An Open Letter To My Younger Self

After finding a letter written ten years earlier to the 'Future-Me,' Heather Jones pens another message in an attempt to impart some wisdom to her childhood self.

When I was ten years old, I wrote a letter to my future self. I talked about what I was like, what my aspirations were, my likes and dislikes, typical ten-year-old things. I ended the letter with, “See you in ten years,” folded it up, taped it to the back of the binder of loose leaf paper I carried everywhere like a security blanket for my thoughts, and promptly forgot about it. I didn’t think of the letter again until I was getting ready for university, and found it while sorting through my things. It was just shy of ten years later. Because I had no recollection of even writing the letter, it literally felt like time travel. It was as if my childhood-self was speaking directly to my future self and it was incredibly cool.

Being only nineteen at the time, I was still just beginning. Now, as I head into middle age, I have started thinking about what I would write if I could somehow send a letter in reverse. What wisdom would I impart to my childhood self? I will leave it here until technology catches up to nostalgic whimsy.

Dear Young Me,

I know that sometimes you feel like things are really tough. It can feel like you are facing insurmountable pressure. I want you to know that you are okay and that all of the things that seem so big now are conquerable. They are speed bumps, not mountains, and you get over them. As you get older, the hills get steeper, but your legs get stronger. You will be thankful for the workout you are getting now.

Be monumentally grateful for your parents. You are thankful for them now, you truly appreciate them, but you will really discover how lucky you are to have them once you are an adult and you realize that you never stop needing them. You will be even more grateful when you realize they will never stop being there when you do.

Grades are important, and you should be proud of your academic achievements, but the lessons you learned outside of class will be what form you as a person. Learn how to learn, and focus on being a good person more than a perfect scholar. Have more fun, put yourself out there more, and realize you are more than the letter at the top of your page.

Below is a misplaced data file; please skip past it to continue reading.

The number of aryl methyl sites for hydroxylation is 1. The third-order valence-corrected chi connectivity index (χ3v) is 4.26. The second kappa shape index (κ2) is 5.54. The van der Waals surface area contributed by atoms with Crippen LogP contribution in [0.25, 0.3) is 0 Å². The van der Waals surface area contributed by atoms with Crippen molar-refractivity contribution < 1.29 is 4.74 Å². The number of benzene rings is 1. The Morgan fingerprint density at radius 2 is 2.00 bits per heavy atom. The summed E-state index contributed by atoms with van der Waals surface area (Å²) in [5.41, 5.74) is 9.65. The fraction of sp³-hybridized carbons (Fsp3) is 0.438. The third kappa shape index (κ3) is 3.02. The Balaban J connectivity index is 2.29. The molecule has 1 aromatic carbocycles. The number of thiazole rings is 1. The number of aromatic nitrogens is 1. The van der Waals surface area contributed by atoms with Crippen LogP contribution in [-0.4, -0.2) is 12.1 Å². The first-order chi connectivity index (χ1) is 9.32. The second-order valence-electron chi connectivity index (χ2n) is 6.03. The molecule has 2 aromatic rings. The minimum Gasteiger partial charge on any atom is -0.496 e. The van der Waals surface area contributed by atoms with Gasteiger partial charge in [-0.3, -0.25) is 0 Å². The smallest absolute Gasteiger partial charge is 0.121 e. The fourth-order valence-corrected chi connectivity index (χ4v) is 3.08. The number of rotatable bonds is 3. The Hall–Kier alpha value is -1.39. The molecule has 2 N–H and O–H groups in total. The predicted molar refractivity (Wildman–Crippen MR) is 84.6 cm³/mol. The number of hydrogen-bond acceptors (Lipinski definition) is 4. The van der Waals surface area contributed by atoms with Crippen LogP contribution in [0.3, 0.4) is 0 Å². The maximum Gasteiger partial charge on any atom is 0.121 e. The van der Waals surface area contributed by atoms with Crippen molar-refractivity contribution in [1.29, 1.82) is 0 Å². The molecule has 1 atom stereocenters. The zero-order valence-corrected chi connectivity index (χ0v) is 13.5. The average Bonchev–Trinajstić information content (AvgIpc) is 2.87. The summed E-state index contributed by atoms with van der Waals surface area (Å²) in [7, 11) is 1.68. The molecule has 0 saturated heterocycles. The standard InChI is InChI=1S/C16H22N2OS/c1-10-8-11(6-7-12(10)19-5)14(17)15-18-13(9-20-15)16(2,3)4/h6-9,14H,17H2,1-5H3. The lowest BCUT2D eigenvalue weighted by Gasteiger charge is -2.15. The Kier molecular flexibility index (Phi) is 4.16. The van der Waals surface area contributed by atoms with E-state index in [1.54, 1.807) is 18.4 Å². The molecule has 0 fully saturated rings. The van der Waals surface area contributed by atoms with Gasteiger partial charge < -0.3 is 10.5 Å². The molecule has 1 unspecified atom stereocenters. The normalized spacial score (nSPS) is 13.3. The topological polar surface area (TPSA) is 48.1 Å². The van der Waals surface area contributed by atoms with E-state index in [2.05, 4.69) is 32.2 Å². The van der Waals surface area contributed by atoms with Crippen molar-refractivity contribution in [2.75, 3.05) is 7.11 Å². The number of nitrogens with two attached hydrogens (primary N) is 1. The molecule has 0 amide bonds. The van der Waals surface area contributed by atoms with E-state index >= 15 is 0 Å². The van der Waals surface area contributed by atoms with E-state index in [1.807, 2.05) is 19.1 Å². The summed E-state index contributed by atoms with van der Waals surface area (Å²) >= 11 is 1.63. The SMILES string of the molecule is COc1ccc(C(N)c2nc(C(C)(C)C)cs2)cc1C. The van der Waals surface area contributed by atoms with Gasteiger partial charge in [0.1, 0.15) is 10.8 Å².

You are not being judged nearly as much as you think you are. Fear of not being accepted is keeping you from doing so much you wish you had the courage to do. Take the chance, all eyes are not on you. When you are an adult, you will reconnect with all these people you thought were looking down on you, and they will have no idea where you got that impression. They valued you then, and they value you now. You are valuable.

You will marry a man who is the exact opposite of who you always pictured, and you will be glad you did. You will have children who are nothing like you always pictured, and you will be glad for that too. Stop spending so much time imaging what your life should be, and look around at how beautiful your life is. It will all come together.

You will never really feel like an adult. You keep waiting for it to happen, but it never does. Your parents were adults at this age. Your friends are adults. You are not yet an adult, but maybe next year.

Learn to fail. You don’t do failure right now. You only participate in things at which you know you will excel. As you get older, your freedom to take this approach fades away, and you will fail. A lot. You will fail at failing. Learn how to fail now when the stakes are much lower. Failing doesn’t take away from your value, it adds to your character.

Coffee right now is cool, and you feel very grown up when you drink it. Relish that feeling. In twenty years, coffee will become as necessary to you as food and water. Savour drinking coffee for the enjoyment of it before it becomes your life preserver.

It is hard right now to recognize a real friend. You don’t feel worthy of them, so you assume anyone being friendly to you is disingenuous. In time you will realize that people spend time with you because they want to not because they have to. Though they will have moved all around the globe, you will still be close friends with people who you included in that letter at ten years old. You will have people in your life you trust with your heart and soul, and you will finally feel included. You will realize you always were included. Let them in, they want to be there.

Most importantly, don’t be so hard on yourself. You’re doing better than you think and you’re going to be okay.



Childhood-Me may never get to read that, but Grown-Up-Me sure needed that reminder.


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